Question 16 of 20
Smith Machines Inc. has a net income this year of $500 on sales of $2,000 and is operating its fixed assets at full capacity. Management expects sales to increase by 50 percent next year and is forecasting a dividend payout ratio of 30 percent. The profit margin is not expected to change. If spontaneous liabilities are $500 this year and no excess funds are expected next year, what are Smith’s total assets this year?

A. a. $ 1,250
B. b. $1,550
C. c. $2,750
D. d. $3,425
E. e. $3,574

Question 17 of 20
Bill Inc.’s 2007 financial statements are shown below:
Bill Inc. Balance Sheet as of December 31, 2007
Cash        $ 90,000        Accounts payable        $ 180,000
Receivables        180,000        Notes payable        78,000
Inventory        360,000        Accruals        90,000
Total current assets        $630,000        Total current liabilities        $ 348,000
Common stock        900,000
Net fixed assets        720,000        Retained earnings        102,000
Total assets        $1,350,000        Total liabilities and equity        $1,350,000
Bill Inc. Income Statement for December 31, 2007
Sales        $1,800,000
Operating costs        1,639,860
EBIT        $ 160,140
Interest        10,140
EBT        $ 150,000
Taxes (40%)        60,000
Net income        $90,000

Dividends (60%)        $ 54,000
Addition to retained earnings        $ 36,000
Suppose that in 2008, sales increase by 20 percent over 2007 sales. Construct the pro forma financial statements using the percent of sales method. Assume the firm operated at full capacity in 2007. How much additional capital will be required?

A. e. $263,921
B. b. $95,288
C. c. $100,251
D. d. $172,313
E. e. $263,921

Question 18 of 20
Bill Inc. Balance Sheet as of December 31, 2007
Cash        $ 90,000        Accounts payable        $ 180,000
Receivables        180,000        Notes payable        78,000
Inventory        360,000        Accruals        90,000
Total current assets        $ 630,000        Total current liabilities        $ 348,000
Common stock        900,000
Net fixed assets        720,000        Retained earnings        102,000
Total assets        $1,350,000        Total liabilities and equity        $1,350,000
Bill Inc. Income Statement for December 31, 2007
Sales        $1,800,000
Operating costs        1,639,860
EBIT        $ 160,140
Interest        10,140
EBT        $ 150,000
Taxes (40%)        60,000
Net income        $ 90,000

Dividends (60%)        $ 54,000
Addition to retained earnings        $ 36,000
Suppose that in 2008, sales increase by 20 percent over 2007 sales. Assume that fixed assets are only being operated at 95 percent of capacity. Construct the proforma financial statements using the percent of sales method. How much additional capital will be required?

A. a. $73,218
B. b. $85,201
C. c. $91,873
D. d. $100,800
E. e. $129,113
Question 19 of 20
Your company’s sales were $2,000 last year, and they are forecasted to rise by 100 percent during the coming year. Here is the latest balance sheet:
Cash        $ 100        Accounts payable        $200
Receivables         300        Notes payable        200
Inventory        800        Accruals        20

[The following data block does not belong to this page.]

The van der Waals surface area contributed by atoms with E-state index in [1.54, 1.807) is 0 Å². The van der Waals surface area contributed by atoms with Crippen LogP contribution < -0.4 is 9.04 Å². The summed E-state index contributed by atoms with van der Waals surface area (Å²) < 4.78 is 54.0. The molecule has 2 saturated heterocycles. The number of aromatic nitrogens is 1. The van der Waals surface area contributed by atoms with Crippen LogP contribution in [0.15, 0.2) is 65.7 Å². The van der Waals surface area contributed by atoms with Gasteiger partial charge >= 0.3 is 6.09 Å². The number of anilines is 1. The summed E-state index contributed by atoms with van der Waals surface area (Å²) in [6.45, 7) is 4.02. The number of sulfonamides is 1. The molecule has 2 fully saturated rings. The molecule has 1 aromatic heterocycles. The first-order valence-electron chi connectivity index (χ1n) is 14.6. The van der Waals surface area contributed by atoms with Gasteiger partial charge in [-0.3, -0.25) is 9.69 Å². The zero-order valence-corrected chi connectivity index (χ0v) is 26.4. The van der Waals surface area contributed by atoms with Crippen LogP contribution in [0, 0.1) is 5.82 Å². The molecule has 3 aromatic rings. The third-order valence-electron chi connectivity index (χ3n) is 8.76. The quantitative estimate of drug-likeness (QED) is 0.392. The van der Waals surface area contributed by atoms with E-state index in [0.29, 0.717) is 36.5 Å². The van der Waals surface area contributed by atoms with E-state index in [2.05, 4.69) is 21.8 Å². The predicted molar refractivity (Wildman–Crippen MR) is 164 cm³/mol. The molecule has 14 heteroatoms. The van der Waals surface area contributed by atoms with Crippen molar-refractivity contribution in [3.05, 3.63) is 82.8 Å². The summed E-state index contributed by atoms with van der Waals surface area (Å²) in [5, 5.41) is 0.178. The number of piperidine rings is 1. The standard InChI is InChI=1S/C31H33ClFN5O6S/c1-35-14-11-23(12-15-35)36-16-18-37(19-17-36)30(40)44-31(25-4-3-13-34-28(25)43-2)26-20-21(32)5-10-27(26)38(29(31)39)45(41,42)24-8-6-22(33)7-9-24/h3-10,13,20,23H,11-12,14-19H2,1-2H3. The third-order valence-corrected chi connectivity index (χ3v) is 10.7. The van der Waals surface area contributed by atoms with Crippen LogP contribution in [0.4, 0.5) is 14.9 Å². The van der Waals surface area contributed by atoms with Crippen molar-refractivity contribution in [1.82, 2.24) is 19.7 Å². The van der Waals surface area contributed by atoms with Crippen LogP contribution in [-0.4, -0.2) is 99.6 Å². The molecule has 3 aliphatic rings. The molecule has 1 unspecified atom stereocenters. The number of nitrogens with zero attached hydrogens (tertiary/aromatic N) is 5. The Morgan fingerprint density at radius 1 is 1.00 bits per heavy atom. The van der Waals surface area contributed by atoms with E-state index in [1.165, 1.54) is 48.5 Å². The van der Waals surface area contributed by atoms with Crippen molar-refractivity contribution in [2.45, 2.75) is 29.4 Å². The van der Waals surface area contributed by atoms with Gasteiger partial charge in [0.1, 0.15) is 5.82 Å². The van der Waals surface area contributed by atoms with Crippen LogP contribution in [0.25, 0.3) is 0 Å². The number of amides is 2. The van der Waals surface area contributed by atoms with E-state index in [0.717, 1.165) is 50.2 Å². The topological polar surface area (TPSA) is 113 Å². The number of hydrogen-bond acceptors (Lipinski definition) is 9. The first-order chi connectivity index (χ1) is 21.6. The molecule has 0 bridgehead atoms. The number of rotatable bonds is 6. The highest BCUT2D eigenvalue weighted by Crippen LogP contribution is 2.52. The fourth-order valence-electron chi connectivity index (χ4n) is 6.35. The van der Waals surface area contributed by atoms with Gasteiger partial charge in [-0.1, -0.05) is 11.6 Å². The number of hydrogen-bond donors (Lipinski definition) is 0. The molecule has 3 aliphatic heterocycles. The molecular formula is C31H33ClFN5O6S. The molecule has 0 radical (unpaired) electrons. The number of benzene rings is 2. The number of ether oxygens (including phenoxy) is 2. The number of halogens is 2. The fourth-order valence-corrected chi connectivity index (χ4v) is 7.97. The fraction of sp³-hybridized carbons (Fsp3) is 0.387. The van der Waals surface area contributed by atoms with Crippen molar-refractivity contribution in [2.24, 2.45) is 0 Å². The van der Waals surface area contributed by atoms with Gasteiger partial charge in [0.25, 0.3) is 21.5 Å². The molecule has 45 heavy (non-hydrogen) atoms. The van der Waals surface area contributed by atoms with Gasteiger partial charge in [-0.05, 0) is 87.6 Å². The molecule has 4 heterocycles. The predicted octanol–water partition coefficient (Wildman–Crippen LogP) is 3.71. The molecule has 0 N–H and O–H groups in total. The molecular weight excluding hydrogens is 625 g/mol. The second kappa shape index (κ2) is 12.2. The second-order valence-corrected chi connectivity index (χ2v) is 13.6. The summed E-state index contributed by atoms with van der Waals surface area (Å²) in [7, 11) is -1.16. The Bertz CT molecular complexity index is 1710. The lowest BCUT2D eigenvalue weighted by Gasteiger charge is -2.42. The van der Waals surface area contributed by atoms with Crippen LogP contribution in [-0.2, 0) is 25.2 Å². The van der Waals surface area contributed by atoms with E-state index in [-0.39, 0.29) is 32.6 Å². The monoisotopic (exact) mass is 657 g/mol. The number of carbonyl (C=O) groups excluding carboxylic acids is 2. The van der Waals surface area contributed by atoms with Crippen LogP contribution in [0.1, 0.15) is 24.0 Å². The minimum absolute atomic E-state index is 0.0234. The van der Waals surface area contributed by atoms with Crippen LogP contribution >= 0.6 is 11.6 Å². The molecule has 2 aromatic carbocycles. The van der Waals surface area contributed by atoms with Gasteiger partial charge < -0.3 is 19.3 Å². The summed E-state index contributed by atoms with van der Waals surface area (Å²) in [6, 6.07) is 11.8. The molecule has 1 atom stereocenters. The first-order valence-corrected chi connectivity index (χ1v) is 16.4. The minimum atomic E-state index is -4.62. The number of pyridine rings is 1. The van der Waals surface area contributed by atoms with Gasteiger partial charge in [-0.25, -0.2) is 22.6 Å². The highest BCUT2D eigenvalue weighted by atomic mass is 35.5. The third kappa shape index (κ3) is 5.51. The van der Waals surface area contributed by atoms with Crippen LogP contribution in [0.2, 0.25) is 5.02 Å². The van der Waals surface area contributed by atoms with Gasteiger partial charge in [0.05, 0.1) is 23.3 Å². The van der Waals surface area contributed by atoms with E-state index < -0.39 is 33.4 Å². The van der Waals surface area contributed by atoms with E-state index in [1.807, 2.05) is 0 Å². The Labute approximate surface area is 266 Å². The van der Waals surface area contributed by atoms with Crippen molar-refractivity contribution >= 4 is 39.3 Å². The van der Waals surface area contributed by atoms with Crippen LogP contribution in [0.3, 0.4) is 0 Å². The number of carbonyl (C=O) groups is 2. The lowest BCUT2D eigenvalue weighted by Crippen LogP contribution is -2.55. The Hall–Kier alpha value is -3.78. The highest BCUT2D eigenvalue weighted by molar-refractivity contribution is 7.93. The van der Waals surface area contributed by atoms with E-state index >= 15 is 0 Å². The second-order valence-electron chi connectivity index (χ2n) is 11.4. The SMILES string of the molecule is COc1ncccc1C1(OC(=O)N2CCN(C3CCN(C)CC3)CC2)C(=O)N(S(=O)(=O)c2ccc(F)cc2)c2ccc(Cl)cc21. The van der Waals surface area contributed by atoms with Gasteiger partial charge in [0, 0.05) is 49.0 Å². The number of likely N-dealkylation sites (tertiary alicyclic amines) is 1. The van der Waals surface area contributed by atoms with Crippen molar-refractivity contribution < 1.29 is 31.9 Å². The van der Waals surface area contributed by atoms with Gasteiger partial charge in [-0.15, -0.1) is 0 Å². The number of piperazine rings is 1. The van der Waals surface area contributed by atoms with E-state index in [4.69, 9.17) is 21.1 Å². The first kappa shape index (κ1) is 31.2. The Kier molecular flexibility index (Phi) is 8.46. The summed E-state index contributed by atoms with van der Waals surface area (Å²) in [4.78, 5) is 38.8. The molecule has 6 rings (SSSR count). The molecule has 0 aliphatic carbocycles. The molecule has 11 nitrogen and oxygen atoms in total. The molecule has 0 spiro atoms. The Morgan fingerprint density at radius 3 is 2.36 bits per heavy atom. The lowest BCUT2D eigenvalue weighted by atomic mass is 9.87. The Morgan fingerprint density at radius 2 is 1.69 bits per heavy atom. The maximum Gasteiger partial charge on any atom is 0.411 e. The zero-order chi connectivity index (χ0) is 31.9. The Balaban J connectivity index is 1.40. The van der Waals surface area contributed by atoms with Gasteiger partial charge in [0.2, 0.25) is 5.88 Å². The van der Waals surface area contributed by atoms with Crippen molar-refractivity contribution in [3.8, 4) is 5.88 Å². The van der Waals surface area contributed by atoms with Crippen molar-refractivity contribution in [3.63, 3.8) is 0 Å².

Total current assets        $1,200        Total current liabilities        $420
Long-term debt        780
Common stock        400
Net Fixed Assets        800        Retained earnings        400
Total assets        $2,000        Total liabilities and equity        $2,000
Fixed assets were used to only 80 percent of capacity last year, and year-end inventory holdings were $100 greater than were needed to support the $2,000 of sales. The other current assets (cash and receivables) were at their proper levels. All assets would be a constant percentage of sales if excess capacity did not exist; that is, all assets would increase at the same rate as sales if no excess capacity existed. The company’s after-tax profit margin will be 3 percent, and its payout ratio will be 80 percent. If all additional funds needed (AFN) are raised as notes payable and financing feedbacks are ignored, what will the current ratio be at the end of the coming year?

A. a. 1.17
B. b. 1.93
C. c. 2.19
D. d. 2.50
E. e. 2.73

Question 20 of 20
The Bouchard Company’s sales are forecasted to increase from $500 in 2007 to $ 1,000 in 2008. Here is the December 31, 2007, balance sheet:
Cash        $ 50        Accounts payable        $25
Receivables         100        Notes payable        75
Inventory        100        Accruals        25
Total current assets        $250        Total current liabilities        $125
Long-term debt        200
Common stock        50
Net Fixed Assets        250        Retained earnings        125
Total assets        $500        Total liabilities and equity        $500
Bouchard’s fixed assets were used to only 50 percent of capacity during 2007, but its current assets were at their proper levels. All assets except fixed assets should be a constant percentage of sales, and fixed assets would also increase at the same rate if the current excess capacity did not exist. Bouchard’s after-tax profit margin is forecasted to be 8 percent, and its payout ratio will be 40 percent. What is Bouchard’s additional funds needed (AFN) for the coming year?

A. a. $102
B. b. $152
C. c. $197
D. d. $167
E. e. $183